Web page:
Call it kismet, but Afternoon in the Country seems to fall on a perfect November Sunday year after year. The sky is always cloudless and blue and the air just cool enough to make you want a sweater. White tents dot the lawn at the Inn at Serenbe; inside them, some of Atlanta’s most popular chefs (Rathbun, Gillespie, Quatrano) assemble samples of braised lamb belly, beef short ribs, and honey-apple cake. Meanwhile, wine distributors and microbreweries pour generous tastings as a live bluegrass band plays. It’s all produced by the Atlanta chapter of Les Dames d’Escoffier, which donates event proceeds to local charities such as Georgia Organics. My husband and I have been to many Atlanta food and wine festivals over the years; this one is hands-down our favorite.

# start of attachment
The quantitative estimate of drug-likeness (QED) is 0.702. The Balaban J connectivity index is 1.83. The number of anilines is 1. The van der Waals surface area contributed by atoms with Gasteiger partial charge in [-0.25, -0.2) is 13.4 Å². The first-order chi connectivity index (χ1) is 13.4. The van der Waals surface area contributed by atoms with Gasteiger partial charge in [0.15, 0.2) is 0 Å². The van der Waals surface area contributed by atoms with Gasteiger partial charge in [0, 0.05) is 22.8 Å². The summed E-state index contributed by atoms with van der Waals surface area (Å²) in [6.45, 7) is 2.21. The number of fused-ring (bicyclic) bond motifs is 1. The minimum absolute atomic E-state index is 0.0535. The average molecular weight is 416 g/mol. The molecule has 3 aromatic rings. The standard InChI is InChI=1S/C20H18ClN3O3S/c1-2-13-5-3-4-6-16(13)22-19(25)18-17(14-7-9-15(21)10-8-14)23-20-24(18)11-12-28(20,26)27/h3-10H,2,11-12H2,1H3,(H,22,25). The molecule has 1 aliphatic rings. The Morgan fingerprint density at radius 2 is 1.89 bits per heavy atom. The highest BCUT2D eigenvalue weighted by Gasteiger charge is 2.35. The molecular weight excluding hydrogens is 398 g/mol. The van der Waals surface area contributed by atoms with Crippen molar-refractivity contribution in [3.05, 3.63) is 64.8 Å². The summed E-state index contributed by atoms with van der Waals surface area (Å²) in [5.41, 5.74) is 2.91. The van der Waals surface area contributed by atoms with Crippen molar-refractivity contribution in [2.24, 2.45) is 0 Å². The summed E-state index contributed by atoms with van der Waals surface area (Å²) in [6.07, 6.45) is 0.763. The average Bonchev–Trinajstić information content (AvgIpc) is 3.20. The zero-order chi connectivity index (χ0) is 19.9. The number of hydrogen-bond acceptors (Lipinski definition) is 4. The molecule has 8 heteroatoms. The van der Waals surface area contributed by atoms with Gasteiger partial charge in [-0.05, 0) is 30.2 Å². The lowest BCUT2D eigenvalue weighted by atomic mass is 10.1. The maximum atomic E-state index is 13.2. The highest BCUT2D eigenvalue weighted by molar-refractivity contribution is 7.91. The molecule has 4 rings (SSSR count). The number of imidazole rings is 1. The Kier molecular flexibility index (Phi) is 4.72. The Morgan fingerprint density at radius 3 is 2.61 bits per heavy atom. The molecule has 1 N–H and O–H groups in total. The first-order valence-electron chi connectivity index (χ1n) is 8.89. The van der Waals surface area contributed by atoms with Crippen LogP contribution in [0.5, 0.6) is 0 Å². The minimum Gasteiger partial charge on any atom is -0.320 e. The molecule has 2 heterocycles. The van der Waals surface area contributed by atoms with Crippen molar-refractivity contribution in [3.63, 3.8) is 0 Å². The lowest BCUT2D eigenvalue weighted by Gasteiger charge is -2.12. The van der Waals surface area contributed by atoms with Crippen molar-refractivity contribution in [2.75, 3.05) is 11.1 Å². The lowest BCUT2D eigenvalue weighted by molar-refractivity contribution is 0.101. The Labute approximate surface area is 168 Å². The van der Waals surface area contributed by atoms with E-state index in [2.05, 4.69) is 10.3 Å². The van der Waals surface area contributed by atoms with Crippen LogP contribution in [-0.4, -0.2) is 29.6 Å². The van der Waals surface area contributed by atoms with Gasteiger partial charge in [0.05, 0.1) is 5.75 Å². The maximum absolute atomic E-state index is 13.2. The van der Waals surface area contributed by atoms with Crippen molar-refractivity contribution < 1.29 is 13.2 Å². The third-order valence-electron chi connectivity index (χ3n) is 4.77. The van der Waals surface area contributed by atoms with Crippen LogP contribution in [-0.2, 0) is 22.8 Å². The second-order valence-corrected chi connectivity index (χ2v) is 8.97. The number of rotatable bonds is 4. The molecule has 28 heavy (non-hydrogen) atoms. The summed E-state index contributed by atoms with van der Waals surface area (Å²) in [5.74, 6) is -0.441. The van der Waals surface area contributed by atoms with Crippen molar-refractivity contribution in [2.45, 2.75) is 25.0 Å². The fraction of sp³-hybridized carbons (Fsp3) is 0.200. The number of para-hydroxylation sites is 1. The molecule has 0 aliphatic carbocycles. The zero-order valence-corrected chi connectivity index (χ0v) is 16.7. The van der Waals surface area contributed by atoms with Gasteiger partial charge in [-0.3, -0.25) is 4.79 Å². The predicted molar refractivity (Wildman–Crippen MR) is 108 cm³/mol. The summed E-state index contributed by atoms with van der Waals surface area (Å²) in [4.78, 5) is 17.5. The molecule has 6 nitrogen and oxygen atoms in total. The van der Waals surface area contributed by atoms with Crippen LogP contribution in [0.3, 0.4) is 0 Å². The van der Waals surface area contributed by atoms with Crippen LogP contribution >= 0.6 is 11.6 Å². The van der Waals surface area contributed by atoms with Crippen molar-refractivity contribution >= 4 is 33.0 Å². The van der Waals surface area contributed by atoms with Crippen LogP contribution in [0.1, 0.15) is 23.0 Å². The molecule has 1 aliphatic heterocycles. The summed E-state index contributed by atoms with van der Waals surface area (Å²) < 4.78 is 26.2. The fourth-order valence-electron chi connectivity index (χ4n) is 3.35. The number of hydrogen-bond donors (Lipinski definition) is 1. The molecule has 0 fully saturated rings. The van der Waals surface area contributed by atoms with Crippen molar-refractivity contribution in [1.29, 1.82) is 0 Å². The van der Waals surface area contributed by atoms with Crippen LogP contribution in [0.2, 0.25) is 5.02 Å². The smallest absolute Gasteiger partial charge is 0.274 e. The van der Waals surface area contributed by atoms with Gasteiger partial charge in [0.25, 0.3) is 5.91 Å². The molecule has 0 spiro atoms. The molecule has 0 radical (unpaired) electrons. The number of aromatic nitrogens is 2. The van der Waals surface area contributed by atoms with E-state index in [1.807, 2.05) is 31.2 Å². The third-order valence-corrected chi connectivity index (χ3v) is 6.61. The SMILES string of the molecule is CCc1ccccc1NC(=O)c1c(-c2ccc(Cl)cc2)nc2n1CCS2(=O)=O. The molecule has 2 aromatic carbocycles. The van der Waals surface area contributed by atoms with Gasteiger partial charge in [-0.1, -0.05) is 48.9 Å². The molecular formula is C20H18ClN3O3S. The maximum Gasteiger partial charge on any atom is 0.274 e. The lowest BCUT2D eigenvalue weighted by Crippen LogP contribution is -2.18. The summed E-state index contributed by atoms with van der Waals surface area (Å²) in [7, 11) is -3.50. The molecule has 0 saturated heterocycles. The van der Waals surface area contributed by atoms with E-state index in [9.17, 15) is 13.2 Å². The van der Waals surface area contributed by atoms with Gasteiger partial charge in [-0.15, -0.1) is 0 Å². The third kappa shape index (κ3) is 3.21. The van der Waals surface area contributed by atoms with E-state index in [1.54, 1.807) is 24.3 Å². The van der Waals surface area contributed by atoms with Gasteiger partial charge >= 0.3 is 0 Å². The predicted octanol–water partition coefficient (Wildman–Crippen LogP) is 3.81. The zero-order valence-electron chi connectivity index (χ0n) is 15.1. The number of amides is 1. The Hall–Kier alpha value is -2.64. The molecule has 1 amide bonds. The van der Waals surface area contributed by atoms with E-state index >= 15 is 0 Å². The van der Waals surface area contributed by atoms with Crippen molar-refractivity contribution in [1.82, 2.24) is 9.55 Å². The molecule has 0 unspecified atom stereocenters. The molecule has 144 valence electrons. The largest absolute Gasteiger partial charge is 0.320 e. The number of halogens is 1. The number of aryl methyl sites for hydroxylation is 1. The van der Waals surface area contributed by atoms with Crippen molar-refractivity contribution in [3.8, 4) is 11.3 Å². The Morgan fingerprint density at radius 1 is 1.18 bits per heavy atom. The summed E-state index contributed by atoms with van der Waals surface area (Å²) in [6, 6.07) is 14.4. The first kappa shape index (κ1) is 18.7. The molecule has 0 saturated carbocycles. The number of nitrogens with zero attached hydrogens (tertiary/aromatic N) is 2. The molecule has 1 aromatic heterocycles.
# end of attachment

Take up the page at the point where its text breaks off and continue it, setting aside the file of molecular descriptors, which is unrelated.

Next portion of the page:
We first experienced Afternoon in the Country six years ago, when our daughter was still small enough to fit in a carrier around my torso. The moment we arrived, I realized I was overdressed: I was in a skirt and heels while everyone else wore jeans and boots. Worst of all, I had eaten a late breakfast, and I could only make it through one of the three food tents before I had to throw in the towel. Still, I was hooked. I had eaten my fill of incredible food, and now I was outside, sipping wine under a bright sky and bouncing my daughter to the sounds of a fiddler. This festival, I decided, was worth returning to. My husband felt the same.
We haven’t missed a year since that day in 2009, and now we’re pros: We wear comfortable (and loose-fitting!) clothes and eat the lightest of breakfasts before we leave home. We walk each tent before we begin sampling so we can prioritize what we want to try. We have two children now, and they love coming with us–there are goats and rabbits to pet, swings to check out and hayrides to hop on. And of course, there’s a perfect fall Sunday to enjoy.
The Fifteenth Annual Afternoon in the Country takes place November 8 from 1-4 pm at Serenbe; purchase tickets here.